organist

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See also: Organist

English[edit]

Etymology[edit]

From Middle French organiste, from Medieval Latin organista. Surface etymology is organ +‎ -ist

Noun[edit]

organist (plural organists)

  1. A musician who plays the organ.

Derived terms[edit]

Translations[edit]

Anagrams[edit]


Danish[edit]

Pronunciation[edit]

Noun[edit]

organist c (singular definite organisten, plural indefinite organister)

  1. organist

Declension[edit]

Further reading[edit]


Dutch[edit]

Etymology[edit]

From Middle Dutch organist, from Medieval Latin organista.

Pronunciation[edit]

  • IPA(key): /ˌɔr.ɣaːˈnɪst/
  • Rhymes: -ɪst
  • Hyphenation: or‧ga‧nist

Noun[edit]

organist m (plural organisten, diminutive organistje n)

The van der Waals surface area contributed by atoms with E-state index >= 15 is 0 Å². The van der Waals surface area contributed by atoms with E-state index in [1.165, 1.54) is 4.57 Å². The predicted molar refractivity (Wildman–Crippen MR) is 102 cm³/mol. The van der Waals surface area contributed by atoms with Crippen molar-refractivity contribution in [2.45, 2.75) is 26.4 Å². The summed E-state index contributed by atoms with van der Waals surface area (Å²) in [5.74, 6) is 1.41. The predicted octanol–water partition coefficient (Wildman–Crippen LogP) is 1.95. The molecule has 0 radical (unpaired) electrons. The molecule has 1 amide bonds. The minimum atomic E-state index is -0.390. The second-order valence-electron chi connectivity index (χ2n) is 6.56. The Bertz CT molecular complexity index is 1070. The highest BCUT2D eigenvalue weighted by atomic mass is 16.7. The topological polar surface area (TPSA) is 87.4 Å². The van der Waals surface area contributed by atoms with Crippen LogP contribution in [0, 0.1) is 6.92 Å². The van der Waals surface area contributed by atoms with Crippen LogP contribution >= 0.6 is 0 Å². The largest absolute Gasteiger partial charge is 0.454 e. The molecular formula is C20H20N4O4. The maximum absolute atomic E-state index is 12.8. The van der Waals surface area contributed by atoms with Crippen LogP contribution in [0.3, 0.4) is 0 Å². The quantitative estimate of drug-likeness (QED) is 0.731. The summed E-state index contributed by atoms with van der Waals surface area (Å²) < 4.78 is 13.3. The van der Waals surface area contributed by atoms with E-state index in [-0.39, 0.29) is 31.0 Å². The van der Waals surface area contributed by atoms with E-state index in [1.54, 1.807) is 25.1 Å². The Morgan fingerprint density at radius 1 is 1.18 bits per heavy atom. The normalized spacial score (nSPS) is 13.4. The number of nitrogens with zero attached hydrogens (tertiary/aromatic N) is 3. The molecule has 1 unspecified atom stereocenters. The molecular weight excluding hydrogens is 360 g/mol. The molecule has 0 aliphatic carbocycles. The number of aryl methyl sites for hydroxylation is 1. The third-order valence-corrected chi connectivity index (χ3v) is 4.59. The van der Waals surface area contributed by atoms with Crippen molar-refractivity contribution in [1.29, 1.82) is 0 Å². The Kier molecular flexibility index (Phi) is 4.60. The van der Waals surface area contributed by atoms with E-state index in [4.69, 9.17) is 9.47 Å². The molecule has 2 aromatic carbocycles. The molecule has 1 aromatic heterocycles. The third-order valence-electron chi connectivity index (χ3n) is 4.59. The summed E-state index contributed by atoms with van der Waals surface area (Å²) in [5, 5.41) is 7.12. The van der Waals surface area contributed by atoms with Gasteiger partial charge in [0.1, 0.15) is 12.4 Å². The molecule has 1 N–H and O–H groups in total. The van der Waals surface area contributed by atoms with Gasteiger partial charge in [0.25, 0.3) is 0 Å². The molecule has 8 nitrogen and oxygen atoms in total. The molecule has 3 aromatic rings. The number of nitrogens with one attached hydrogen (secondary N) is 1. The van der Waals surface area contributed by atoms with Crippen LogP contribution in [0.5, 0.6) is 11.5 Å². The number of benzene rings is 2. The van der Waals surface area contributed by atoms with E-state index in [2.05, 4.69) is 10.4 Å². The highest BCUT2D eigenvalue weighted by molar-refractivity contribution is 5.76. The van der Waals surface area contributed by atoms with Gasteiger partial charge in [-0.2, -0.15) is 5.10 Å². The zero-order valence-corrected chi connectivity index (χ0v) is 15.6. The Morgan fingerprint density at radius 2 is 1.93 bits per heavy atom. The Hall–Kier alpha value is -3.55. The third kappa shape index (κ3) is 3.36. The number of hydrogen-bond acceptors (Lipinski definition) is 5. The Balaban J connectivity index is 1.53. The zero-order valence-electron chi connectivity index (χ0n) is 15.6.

1. organ player, organist
    Synonyms: orgelaar, orgelspeler

Norwegian Bokmål[edit]

Norwegian Wikipedia has an article on:
Wikipedia no

Etymology[edit]

From Medieval Latin organista, from organum

Noun[edit]

organist m (definite singular organisten, indefinite plural organister, definite plural organistene)

  1. organist

Related terms[edit]

References[edit]


Norwegian Nynorsk[edit]

Norwegian Nynorsk Wikipedia has an article on:
Wikipedia nn

Etymology[edit]

From Medieval Latin organista, from organum

Noun[edit]

organist m (definite singular organisten, indefinite plural organistar, definite plural organistane)

  1. organist

Related terms[edit]

References[edit]


Swedish[edit]

Etymology[edit]

orgel +‎ -ist

Noun[edit]

organist c

  1. organist (performer of the organ)

Declension[edit]

Declension of organist 
Singular Plural
Indefinite Definite Indefinite Definite
Nominative organist organisten organister organisterna
Genitive organists organistens organisters organisternas